Vidal’s Imperial America

Daniel Avatar

Amidst an American political ethos of media perpetuated illusions, gulag-prison systems, voter disenfranchisement, a voided bill of rights and authoritarian governing tactics, Gore Vidal, self-proclaimed defender of the American Republic continues to conjure Jeremiad prescriptions via revisionist history, essentialist analysis, and of course distinguishing witticisms. In his latest collection of essays Imperial America, the final book of three collections of essays covering the “Bush Junta,” Vidal’s inimitable voice seems to filter the latest hysteria in purist, anti self-congratulatory terms; still attacking the root of the old cold-war enemies, entrenched oligarchy’s, administrative units in lieu of individual rights, and apocalypse hungry madmen.

Denying the relevance of ambitious scholarship as overly specialized, Vidal has opened his range of commentary to the entire gamut of American life, a much different approach than his earlier more pointed essays usually covering a single New York Times article, court case or election. Vidal’s pose is now hinged on the ad hominem replacing his focused analyses for inclusion of the entire spectacle, not hesitating to draw historical analogies of twenty first century America to decayed Imperial Rome. With only a small group of friends still making noise, Vidal has to be treasured as a dying breed of anti-polemicists, dangling on a withered branch with the likes of Noam Chomsky, and stifled post Marxist professors.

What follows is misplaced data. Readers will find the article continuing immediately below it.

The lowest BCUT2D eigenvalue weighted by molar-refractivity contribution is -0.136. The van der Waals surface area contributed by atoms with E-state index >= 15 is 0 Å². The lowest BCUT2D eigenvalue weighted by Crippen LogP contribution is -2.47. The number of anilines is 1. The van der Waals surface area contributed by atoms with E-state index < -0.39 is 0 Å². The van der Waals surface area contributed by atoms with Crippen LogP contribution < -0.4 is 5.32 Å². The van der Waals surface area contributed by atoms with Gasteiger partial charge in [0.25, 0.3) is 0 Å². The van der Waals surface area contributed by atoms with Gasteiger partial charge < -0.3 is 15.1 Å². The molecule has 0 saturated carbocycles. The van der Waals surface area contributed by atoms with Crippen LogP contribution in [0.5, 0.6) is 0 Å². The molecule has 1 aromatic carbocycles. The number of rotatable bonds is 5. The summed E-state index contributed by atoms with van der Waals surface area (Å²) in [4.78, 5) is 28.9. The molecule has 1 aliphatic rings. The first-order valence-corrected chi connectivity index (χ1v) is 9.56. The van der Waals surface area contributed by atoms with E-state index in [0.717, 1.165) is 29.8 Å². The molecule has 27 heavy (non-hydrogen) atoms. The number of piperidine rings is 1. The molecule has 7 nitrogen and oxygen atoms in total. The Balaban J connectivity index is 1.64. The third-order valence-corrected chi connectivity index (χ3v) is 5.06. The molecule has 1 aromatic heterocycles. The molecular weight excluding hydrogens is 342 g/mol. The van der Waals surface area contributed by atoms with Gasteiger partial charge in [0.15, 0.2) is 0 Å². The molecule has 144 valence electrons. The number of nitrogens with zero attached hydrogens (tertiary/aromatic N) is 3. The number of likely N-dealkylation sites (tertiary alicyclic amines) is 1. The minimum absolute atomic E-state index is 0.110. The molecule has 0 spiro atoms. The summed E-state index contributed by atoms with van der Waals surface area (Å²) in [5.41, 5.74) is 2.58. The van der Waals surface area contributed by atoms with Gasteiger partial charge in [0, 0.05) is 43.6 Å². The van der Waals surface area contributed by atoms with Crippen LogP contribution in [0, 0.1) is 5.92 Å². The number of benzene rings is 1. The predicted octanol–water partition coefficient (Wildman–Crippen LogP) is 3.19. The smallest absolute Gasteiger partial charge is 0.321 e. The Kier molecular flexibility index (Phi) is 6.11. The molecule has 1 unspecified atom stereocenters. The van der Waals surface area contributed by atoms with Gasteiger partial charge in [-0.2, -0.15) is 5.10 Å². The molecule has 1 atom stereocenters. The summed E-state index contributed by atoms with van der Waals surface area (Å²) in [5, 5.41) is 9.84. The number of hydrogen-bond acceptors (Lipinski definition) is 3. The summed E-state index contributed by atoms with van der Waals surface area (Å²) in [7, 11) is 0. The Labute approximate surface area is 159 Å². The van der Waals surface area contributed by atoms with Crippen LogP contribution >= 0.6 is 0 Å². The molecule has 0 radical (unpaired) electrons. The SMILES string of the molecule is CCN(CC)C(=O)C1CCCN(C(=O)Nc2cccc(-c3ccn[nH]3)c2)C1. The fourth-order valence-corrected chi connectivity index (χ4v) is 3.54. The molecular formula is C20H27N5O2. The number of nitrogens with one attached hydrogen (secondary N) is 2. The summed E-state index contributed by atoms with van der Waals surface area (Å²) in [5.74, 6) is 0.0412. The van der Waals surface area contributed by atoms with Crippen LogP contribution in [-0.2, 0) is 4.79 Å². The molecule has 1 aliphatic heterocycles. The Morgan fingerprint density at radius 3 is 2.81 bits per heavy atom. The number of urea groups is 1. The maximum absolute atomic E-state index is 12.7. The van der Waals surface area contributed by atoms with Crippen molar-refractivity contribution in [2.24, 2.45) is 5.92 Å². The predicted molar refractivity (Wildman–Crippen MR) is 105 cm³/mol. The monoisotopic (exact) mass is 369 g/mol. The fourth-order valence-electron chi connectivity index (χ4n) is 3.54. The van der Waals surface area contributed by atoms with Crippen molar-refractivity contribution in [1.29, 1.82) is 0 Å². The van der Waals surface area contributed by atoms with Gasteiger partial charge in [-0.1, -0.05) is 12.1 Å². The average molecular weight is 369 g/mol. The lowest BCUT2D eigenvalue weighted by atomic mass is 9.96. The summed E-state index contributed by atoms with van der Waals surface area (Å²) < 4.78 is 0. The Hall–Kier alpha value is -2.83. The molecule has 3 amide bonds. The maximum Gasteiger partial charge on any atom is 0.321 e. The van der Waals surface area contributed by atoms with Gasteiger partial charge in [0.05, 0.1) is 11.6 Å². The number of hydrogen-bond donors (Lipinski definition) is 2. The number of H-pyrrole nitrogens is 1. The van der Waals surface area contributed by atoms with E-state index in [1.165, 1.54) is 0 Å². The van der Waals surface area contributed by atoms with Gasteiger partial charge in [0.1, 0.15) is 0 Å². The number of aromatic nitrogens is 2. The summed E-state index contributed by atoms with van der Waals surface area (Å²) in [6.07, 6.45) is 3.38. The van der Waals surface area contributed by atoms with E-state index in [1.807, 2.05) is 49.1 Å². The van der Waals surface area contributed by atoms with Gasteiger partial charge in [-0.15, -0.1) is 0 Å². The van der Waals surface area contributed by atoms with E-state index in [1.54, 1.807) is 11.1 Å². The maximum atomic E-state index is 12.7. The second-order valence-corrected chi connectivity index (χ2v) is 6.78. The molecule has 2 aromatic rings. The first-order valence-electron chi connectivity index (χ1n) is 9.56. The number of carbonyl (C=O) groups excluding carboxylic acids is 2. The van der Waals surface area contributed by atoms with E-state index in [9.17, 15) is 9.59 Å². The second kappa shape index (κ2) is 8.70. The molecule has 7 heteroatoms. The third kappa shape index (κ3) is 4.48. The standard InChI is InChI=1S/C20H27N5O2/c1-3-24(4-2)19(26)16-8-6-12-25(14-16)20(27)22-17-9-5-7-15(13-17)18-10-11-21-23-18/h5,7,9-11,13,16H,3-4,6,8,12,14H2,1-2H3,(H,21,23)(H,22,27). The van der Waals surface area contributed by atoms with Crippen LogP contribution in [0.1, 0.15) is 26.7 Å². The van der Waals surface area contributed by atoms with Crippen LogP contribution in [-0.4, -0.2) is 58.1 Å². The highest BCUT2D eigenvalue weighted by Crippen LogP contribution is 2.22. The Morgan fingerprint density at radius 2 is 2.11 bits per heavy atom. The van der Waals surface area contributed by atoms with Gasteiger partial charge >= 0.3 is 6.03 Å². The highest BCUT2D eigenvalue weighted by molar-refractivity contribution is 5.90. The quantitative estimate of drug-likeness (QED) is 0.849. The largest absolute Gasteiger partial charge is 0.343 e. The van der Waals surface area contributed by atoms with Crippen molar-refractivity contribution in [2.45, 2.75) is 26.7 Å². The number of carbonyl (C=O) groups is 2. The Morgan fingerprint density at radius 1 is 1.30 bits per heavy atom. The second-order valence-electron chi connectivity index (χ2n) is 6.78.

To understand Imperial America, Vidal proposes several moments of significance in the history of American policy making, which naturally reverse the logic of establishment truisms. One must begin in 1950 when Truman transformed the country into a war based economy by taking 2/3’s of federal spending for armament build up, in order to maintain an elitist monopoly and funnel all profit to the corporate sector. The second moment Vidal mentions is the death of the Empire in 1985 when economic imperialism was posited as the only escape from an inflated capitalist economy in the face of a rising Asiatic menace. This fundamental model has been replaced by the Bush-Junta’s authoritarian crusade that is first and foremost designed to cut the capital gains taxes as a thank you to the corporations that put the administration into office, and of course anxious to invent new evil’s in a Christian context based on their Reaganite moral majoritarian mentors. Vidal would like America to revert back to the logic of Henry Clay and eliminate all pretensions as global policemen in the face of a rising Asia and accept isolationism as a doctrine where we can then stimulate education and promote professional training. Vidal’s pessimism for this occurring is enlarged with the enemy-making neoconservatives running the show.

The bothered genius of Imperial America no doubt tantalizes the reader with heady historical analogies and witty connections within the rampant absurdity of American political life, but his own intelligence seems to be the only end. While providing cogent cases for a fraudulent privatized 04’ election, and delivering a rational diagnosis for the separation of God in public life and even impeaching the Bush-Junta, Vidal’s momentum seems to lack pragmatism. Over the second half of the twentieth century Vidal attracted a sophisticated audience, in Imperial America, the old sage seems content to place himself as the sole arbiter for another America that no one else seems to know anything about.

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